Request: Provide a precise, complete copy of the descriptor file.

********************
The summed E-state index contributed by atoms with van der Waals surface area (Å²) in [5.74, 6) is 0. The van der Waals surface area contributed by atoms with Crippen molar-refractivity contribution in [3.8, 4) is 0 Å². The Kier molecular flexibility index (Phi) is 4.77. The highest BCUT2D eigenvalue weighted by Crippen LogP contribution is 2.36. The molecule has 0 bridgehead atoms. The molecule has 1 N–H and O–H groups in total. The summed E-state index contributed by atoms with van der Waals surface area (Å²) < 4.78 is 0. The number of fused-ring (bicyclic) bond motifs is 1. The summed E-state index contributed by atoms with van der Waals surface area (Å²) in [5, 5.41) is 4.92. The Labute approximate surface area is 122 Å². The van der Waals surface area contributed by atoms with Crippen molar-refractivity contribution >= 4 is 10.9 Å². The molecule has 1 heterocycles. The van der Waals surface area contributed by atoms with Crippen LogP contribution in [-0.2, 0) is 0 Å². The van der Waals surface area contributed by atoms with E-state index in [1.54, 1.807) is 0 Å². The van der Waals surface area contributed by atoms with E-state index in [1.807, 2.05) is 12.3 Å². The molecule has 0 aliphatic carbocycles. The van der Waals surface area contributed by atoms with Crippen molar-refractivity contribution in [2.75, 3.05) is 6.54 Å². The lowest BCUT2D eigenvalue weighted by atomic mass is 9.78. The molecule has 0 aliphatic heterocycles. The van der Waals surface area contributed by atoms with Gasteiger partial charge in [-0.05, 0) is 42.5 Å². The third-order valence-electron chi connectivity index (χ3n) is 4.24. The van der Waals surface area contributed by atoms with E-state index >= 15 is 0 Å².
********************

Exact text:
The summed E-state index contributed by atoms with van der Waals surface area (Å²) in [5.74, 6) is 0. The van der Waals surface area contributed by atoms with Crippen molar-refractivity contribution in [3.8, 4) is 0 Å². The Kier molecular flexibility index (Phi) is 4.77. The highest BCUT2D eigenvalue weighted by Crippen LogP contribution is 2.36. The molecule has 0 bridgehead atoms. The molecule has 1 N–H and O–H groups in total. The summed E-state index contributed by atoms with van der Waals surface area (Å²) < 4.78 is 0. The number of fused-ring (bicyclic) bond motifs is 1. The summed E-state index contributed by atoms with van der Waals surface area (Å²) in [5, 5.41) is 4.92. The Labute approximate surface area is 122 Å². The van der Waals surface area contributed by atoms with Crippen molar-refractivity contribution >= 4 is 10.9 Å². The molecule has 1 heterocycles. The van der Waals surface area contributed by atoms with Crippen LogP contribution in [-0.2, 0) is 0 Å². The van der Waals surface area contributed by atoms with E-state index in [1.54, 1.807) is 0 Å². The van der Waals surface area contributed by atoms with E-state index in [1.807, 2.05) is 12.3 Å². The molecule has 0 aliphatic carbocycles. The van der Waals surface area contributed by atoms with Crippen molar-refractivity contribution in [2.75, 3.05) is 6.54 Å². The lowest BCUT2D eigenvalue weighted by atomic mass is 9.78. The molecule has 0 aliphatic heterocycles. The van der Waals surface area contributed by atoms with Gasteiger partial charge in [-0.05, 0) is 42.5 Å². The third-order valence-electron chi connectivity index (χ3n) is 4.24. The van der Waals surface area contributed by atoms with E-state index >= 15 is 0 Å².